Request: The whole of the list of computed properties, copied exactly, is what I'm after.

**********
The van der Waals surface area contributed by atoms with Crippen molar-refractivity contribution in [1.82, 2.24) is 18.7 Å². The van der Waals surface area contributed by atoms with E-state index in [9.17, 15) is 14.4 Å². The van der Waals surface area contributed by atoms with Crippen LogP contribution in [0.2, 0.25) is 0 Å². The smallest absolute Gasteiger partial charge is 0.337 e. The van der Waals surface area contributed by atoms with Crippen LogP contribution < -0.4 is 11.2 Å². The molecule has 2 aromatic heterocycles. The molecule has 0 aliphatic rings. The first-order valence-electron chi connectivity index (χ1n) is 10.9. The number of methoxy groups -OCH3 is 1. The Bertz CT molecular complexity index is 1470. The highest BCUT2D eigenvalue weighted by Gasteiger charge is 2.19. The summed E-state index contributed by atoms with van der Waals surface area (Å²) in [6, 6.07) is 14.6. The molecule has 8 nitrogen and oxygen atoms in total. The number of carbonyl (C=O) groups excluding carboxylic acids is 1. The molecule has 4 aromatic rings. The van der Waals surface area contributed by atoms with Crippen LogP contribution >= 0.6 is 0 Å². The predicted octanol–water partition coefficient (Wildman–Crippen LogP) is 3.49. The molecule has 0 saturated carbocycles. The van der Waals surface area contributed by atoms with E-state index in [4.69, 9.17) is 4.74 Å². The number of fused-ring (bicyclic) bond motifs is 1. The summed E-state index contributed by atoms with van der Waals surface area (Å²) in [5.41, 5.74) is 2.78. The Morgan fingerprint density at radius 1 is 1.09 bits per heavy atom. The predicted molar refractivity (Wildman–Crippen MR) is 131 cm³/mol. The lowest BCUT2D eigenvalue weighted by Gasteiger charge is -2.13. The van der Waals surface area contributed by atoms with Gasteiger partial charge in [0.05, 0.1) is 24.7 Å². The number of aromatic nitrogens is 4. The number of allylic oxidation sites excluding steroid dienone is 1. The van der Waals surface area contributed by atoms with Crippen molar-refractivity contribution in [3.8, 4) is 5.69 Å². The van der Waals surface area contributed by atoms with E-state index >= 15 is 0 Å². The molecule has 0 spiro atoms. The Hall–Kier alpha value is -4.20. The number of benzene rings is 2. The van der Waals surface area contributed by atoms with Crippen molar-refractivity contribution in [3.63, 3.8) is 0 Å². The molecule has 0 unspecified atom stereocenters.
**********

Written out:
The van der Waals surface area contributed by atoms with Crippen molar-refractivity contribution in [1.82, 2.24) is 18.7 Å². The van der Waals surface area contributed by atoms with E-state index in [9.17, 15) is 14.4 Å². The van der Waals surface area contributed by atoms with Crippen LogP contribution in [0.2, 0.25) is 0 Å². The smallest absolute Gasteiger partial charge is 0.337 e. The van der Waals surface area contributed by atoms with Crippen LogP contribution < -0.4 is 11.2 Å². The molecule has 2 aromatic heterocycles. The molecule has 0 aliphatic rings. The first-order valence-electron chi connectivity index (χ1n) is 10.9. The number of methoxy groups -OCH3 is 1. The Bertz CT molecular complexity index is 1470. The highest BCUT2D eigenvalue weighted by Gasteiger charge is 2.19. The summed E-state index contributed by atoms with van der Waals surface area (Å²) in [6, 6.07) is 14.6. The molecule has 8 nitrogen and oxygen atoms in total. The number of carbonyl (C=O) groups excluding carboxylic acids is 1. The molecule has 4 aromatic rings. The van der Waals surface area contributed by atoms with Crippen LogP contribution >= 0.6 is 0 Å². The predicted octanol–water partition coefficient (Wildman–Crippen LogP) is 3.49. The molecule has 0 saturated carbocycles. The van der Waals surface area contributed by atoms with E-state index in [4.69, 9.17) is 4.74 Å². The number of fused-ring (bicyclic) bond motifs is 1. The summed E-state index contributed by atoms with van der Waals surface area (Å²) in [5.41, 5.74) is 2.78. The Morgan fingerprint density at radius 1 is 1.09 bits per heavy atom. The predicted molar refractivity (Wildman–Crippen MR) is 131 cm³/mol. The lowest BCUT2D eigenvalue weighted by Gasteiger charge is -2.13. The van der Waals surface area contributed by atoms with Gasteiger partial charge in [0.05, 0.1) is 24.7 Å². The number of aromatic nitrogens is 4. The number of allylic oxidation sites excluding steroid dienone is 1. The van der Waals surface area contributed by atoms with Crippen molar-refractivity contribution in [3.8, 4) is 5.69 Å². The van der Waals surface area contributed by atoms with E-state index >= 15 is 0 Å². The molecule has 0 spiro atoms. The Hall–Kier alpha value is -4.20. The number of benzene rings is 2. The van der Waals surface area contributed by atoms with Crippen molar-refractivity contribution in [3.63, 3.8) is 0 Å². The molecule has 0 unspecified atom stereocenters.